Over on Debbie Wilson's blog, there's a thought provoking suggestion that SaaS or on-demand vendors might find themselves in a painful position now that many of the original contracts are beginning to role over. Debbie notes that she's been "noticing a very interesting micro-trend in my inquiries this month. I've taken several calls from clients who are nearing the end of a subscription to a software solution and are now taking the opportunity to look around... The implication of this phenomenon is that SaaS/hosted vendors are likely to see greater levels of customer churn than traditional on-premises solutions providers... in procurement, where alternatives are plentiful... this phenomenon may spell some long-term pain for SaaS vendors." But will it?
To take the other side of their argument, I'd suggest that SaaS vendors are actually playing a much higher margin game long-term if they get a large percentage of renewals because many -- either knowingly or not -- price a hidden risk premium into their monthly or yearly costs to cover the cost of lost business. I was having this conversation at dinner on Monday night with the management team of a larger provider (collectively, there was probably 75+ years of SaaS and enterprise software experience at the table) that has a product line in the Spend Management arena but many more products outside of this area and we got into the nitty-gritty on pricing and margin -- SaaS vs installed.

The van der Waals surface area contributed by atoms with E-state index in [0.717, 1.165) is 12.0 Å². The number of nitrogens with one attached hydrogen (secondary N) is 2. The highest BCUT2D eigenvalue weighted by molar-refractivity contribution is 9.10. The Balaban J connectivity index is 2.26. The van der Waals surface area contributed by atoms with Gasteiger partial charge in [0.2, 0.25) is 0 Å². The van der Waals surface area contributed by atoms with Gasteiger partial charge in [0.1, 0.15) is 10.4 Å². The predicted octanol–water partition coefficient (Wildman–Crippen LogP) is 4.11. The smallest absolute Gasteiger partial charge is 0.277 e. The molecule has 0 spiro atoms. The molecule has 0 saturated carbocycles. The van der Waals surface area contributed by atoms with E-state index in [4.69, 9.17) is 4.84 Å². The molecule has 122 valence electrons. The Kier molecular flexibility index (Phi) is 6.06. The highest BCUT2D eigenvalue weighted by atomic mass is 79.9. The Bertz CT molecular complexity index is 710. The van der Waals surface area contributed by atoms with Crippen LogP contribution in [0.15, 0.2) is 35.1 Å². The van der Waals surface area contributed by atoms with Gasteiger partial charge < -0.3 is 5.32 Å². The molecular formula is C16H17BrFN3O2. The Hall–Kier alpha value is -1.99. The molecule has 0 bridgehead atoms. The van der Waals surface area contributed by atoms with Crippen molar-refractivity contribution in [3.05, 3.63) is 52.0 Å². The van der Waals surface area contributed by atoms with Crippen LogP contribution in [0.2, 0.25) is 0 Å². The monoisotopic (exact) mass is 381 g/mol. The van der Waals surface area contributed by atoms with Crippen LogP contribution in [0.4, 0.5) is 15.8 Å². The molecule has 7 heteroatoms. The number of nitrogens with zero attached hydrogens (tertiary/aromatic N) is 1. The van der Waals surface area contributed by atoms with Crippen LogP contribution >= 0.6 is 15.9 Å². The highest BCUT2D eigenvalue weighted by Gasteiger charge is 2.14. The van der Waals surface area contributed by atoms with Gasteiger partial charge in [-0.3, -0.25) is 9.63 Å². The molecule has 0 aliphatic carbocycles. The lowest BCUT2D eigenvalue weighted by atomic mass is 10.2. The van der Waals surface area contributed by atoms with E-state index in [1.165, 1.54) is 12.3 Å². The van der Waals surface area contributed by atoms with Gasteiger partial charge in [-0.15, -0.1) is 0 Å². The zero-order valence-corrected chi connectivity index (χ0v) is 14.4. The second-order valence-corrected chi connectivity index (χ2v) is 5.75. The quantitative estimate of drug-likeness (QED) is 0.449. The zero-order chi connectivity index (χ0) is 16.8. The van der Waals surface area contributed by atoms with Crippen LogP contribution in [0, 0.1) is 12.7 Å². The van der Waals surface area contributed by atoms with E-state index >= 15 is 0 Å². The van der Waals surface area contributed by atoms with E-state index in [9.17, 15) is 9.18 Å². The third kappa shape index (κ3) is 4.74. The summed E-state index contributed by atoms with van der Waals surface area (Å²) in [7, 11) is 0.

All of us felt strongly that sometime around year two to year three, on average, SaaS often becomes more expensive for large Fortune 500 companies (and hence, higher margin for vendors) than a well-negotiated license deal if you factor into account the cheaper cost of application support today and lower cost hardware, lower cost off-shore support, etc. So Debbie, I would not feel bad for the SaaS guys. I'm glad to hear people are evaluating their options. But the smart vendors have already priced their 3-5 year contracts knowing that they could very well lose some of them when it comes time for renewal. Practitioners are paying for the risk premium whether they know it or not when they rent a SaaS product. Perhaps this should give further ammunition to companies to negotiate harder on SaaS renewals deals given what are often obscene margins that vendors enjoy if they can land the renewal.